Clacking pool balls echo across 16 9-foot tables at the Chicago Billiard Café, where rising and renowned cue masters can snack on items from a menu of tasty pub grub while admiring a century-old authentic snooker table. Donated by an altruistic band of Muppets, vivid red and green felt carry an enchanting aura and stretch across tables from Brunswick Gold Crown and Soren Sogard, which host 8- and 9-ball tournaments on Mondays and Thursdays, respectively. Frappuccinos and fizzy sodas fuel accurate strokes and gallant cue duels, and winners can rejoice with deep-fried Twinkies preluded by all-beef hot dogs and gooey pizzas from the café’s menu. Dulcet tunes unite with the even more mellifluous sound of patrons’ corner-pocket prophecies to underscore bouts that take place on a glittering pinball machine, which glimmers amid the softly lit interior ensconced by exposed brick.
BowlBowlBowl.com boasts three ideal environments in which ball-slingers of all abilities can practice their pin-leveling. Groups of six or 12 old friends or recently assembled humanoids can embark on a two-hour orb-slinging outing through 20 frames of healthy competition and rapidly escalating one-upmanship. Each roller receives his or her own pair of rental shoes replete with soft, smooth soles to facilitate sliding into each stroke and executing celebratory moonwalks. Groups of up to six play in each lane, toasting spares and strikes with swigs of soda or socially lubricating suds while automatic electronic scoring keeps pin wreckage reliably tallied. After two hours of pin-pounding, patrons can saunter to Hillside or Classic Bowl’s Club 300, or one of Stardust Bowl's four lounges, which offer up new frontiers for friendly competition such as pool, darts, and bowling ball-imitation breakdances. Each location unfurls its own unique accouterment, whether it’s Stardust’s whopping 84 lanes, Hillside’s DJ booth and dance floor, or Classic Bowl’s outdoor patio and light-and-sound saturated Rage Bowling on Friday and Saturday nights. At every location, bowlers can watch multiple high-definition TVs and a full-service bar is often patronized by tired pins on their shift break.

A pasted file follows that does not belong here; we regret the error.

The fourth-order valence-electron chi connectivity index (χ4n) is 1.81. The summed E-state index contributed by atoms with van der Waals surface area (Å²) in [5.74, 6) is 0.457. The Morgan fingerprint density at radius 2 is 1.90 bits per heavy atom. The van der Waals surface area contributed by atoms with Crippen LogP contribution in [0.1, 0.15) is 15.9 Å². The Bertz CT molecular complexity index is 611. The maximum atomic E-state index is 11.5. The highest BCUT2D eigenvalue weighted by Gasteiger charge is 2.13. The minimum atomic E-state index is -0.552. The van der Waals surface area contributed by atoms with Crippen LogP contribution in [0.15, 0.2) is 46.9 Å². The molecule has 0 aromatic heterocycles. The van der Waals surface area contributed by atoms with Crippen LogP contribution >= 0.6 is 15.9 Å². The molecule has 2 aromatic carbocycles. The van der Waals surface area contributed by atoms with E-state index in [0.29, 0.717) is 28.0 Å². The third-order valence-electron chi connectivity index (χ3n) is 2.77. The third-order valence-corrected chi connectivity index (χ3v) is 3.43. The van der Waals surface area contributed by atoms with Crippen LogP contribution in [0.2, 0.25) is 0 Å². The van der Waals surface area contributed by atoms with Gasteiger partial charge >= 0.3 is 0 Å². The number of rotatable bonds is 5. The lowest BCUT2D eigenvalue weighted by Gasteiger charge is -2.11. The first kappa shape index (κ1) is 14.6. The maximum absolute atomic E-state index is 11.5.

The pin pioneers at Waveland Bowl have provided Chicagoans with the latest in bowling amenities since its opening in 1959, when AMF's automatic pinsetters and Magic Triangle indicators superseded the rusted, tough-to-maintain human staff members behind every lane. Though the alley's original neon sign has since been replaced, the constant improvements have continued throughout the years, and the facility now boasts automatic bumpers on 40 Brunswick Armour Plate lanes and buys new pins every year. Throughout the week, the facility hosts open bowling and leagues for children and adults, and Thursday–Monday, cosmic bowling recreates the thrill of playing under the aurora borealis without the risk of polar bears ruining all the rental shoes.